The resultant collaboration with other departments has been rich. Working with 2nd Grade Head Teacher Lisa Ma, Lower School Art Teacher Tiphani Russell, and Upper School Art Teacher Sadie Wilcox in the Middle School’s Portola Murals Map Project, the students have been learning about the artwork in the neighborhood and what it says about the community; they have taken this opportunity to explore maps and use technology in creative ways, such as making stop motion documentaries explaining the history of the neighborhood. 

“What’s been the best part so far?”

During recess, 2nd Graders approach the Field Station to explore the coding with a screenless rob...During recess, 2nd Graders approach the Field Station to explore the coding with a screenless robot mouse.Jalen says without hesitation, “The best part is when, after we do something in class, the next day a student says, ‘I downloaded that app,’ or, ‘I got that thing and I’m doing it at home now.’

I love hearing that they’ve taken it outside of the classroom, shared it, and want to do more.”

“What’s been the most challenging part so far?”

When asked what has been the most difficult aspect of his new role, Jalen responds, “At this school, there is a rich history of amazingness all around. I can’t help but see the music department and want to do an equally amazing thing. I tell myself I’ll do my best with it, see what works, change what doesn’t work, and try again.” He adds thoughtfully, “I want to be able to showcase the students’ work.”

“Are there distractions in an outdoor classroom?”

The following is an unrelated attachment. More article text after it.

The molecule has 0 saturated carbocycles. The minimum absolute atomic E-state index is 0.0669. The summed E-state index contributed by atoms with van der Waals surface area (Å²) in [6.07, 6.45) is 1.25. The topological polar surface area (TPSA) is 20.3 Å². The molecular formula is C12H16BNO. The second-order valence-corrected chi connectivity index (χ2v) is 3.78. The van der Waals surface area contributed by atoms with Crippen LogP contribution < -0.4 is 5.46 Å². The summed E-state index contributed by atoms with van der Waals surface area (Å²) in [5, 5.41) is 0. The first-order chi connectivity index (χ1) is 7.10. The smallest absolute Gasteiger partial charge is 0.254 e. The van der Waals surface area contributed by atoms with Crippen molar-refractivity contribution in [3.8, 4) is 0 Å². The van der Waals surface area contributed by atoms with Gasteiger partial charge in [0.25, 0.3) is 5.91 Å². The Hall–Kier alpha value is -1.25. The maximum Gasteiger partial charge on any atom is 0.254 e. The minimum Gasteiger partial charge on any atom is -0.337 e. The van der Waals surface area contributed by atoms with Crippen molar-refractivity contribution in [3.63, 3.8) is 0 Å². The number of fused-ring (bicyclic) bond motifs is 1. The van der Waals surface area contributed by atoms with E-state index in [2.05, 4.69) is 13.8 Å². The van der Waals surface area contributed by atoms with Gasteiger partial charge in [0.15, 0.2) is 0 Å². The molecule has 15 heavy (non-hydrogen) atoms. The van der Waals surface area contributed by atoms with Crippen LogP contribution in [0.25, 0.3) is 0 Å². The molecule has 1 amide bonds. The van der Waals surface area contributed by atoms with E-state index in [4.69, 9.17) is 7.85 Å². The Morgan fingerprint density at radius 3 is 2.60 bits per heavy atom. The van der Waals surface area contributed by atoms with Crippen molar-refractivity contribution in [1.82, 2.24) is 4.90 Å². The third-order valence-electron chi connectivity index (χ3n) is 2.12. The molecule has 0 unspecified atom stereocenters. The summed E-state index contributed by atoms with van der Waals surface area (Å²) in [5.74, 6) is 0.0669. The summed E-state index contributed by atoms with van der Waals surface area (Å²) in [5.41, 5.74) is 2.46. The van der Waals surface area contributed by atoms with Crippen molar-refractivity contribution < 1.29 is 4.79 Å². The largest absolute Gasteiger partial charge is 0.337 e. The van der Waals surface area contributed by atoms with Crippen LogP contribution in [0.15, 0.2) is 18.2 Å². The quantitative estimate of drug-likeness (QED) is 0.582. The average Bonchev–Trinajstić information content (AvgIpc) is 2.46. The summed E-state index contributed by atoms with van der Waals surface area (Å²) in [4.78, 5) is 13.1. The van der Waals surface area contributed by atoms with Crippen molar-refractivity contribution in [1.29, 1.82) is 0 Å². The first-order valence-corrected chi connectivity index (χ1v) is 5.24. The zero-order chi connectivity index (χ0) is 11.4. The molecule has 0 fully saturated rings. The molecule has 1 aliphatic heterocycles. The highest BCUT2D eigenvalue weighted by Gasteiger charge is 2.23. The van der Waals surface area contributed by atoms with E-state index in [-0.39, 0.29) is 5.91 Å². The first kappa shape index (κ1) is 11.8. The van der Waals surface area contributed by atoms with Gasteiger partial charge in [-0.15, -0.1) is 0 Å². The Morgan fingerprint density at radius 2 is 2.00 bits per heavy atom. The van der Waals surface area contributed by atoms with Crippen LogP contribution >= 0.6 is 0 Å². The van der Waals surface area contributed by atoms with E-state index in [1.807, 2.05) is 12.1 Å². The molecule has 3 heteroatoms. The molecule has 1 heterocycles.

As I think back to my experience on the Bronx River and learning how to teach outdoors, I realized that I picked up different classroom management techniques – because focus can be hard outdoors! I asked Jalen about his transition from teaching indoors to outdoors.

“The distractions are real,” he says. “Not so much the freeway and the occasional noisy motorcycle, but literally, falling objects like leaves, or a crawling bug on the canvas shade overhead that the whole class is watching,… and squirrels!” So he works on how he gives instructions. “They are succinct. I don’t have time to be tangential, and I write instructions on the walls, or I engage them in demonstrations. Because the Adventure Playground is really pretty, and it can be distracting!”

And as outdoor teachers, if a kid is having a tough day, we can tell them to go play in the mud. “It’s huge to have that outlet. We have an opportunity to say, ‘You know what? Let’s go find a bug,’ and it’s super engaging for not only that student, but for the entire class.”

“How will the Field Station evolve?”

 “I am starting to see it become a hub of activity,” Jalen remarks happily. “During class time, it’s a classroom. And during recess, students show up to explore. They come not just with their own friends or classmates, but with students from other grades, too.” Someday, he hopes to have a regular schedule of activities, “like Engineering Wednesday, or Chemistry Lab Thursday.”

With Jalen facilitating, students are eager to play and learn in the Field Station under the popl...With Jalen facilitating, students are eager to play and learn in the Field Station under the poplar trees.As the Field Station is built out further, he would like to have more space to display the kids’ work. “Older students might remember doing similar projects in the past, and younger kids can be inspired by what the older kids are doing.” After a brief pause, Jalen says, “And it can get hot in the Field Station.” Which is an understatement, as it can be 20 degrees warmer there than in other campus locations. He looks forward to eventually having a roof with more shade [the design process of which is in progress]. Though there is WIFI and a generator, he’s excited to have solar panels for electricity. “For music,” he laughs. “And glue guns!” 



Posted November 02, 2021